LASIK, short for Laser Assisted In Situ Keratomileusis, is a surgical procedure that uses a cool beam of ultraviolet light to gently reshape the cornea — the surface of the eye — to improve vision. The laser removes microscopic bits of tissue to flatten the cornea (for nearsightedness), steepen the cornea (for farsightedness), and/or smooth out corneal irregularities (for astigmatism). In most cases, the thickness of the layer of corneal tissue removed by the laser is less than the thickness of a human hair. The goal of any LASIK laser vision correction procedure is to reshape the cornea so it does a better job of focusing images onto the retina.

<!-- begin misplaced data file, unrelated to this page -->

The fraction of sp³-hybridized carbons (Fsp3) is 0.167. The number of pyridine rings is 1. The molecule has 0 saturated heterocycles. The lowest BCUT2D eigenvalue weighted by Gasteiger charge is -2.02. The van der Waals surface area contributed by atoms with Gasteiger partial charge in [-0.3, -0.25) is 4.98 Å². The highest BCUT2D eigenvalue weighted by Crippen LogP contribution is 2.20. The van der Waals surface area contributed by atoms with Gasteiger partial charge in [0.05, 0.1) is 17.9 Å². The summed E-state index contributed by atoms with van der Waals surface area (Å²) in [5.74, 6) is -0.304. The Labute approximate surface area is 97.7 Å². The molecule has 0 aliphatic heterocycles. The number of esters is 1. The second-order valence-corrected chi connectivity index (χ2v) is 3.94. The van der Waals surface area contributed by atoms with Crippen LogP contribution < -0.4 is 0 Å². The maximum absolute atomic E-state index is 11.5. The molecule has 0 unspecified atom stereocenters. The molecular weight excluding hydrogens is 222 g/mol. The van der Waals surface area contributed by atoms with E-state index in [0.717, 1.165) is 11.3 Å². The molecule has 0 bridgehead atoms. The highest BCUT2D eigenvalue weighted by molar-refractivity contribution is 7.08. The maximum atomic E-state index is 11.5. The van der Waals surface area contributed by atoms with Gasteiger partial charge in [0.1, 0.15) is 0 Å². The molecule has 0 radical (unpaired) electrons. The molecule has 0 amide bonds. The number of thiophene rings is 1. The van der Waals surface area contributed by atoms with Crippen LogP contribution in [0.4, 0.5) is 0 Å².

Myopia or “nearsightedness occurs when light rays are focused in front of the retina instead of on the retina. Laser removes tissue from the center of the cornea.
Regular astigmatism occurs when light rays are focused at more than one point on the retina Laser is used to make the cornea more spherical. This involves removing tissue in one direction more than in the other.
Also known as “farsightedness” this condition occurs when light rays are not bent enough to focus on the retina. Laser removes tissue from the center of the cornea.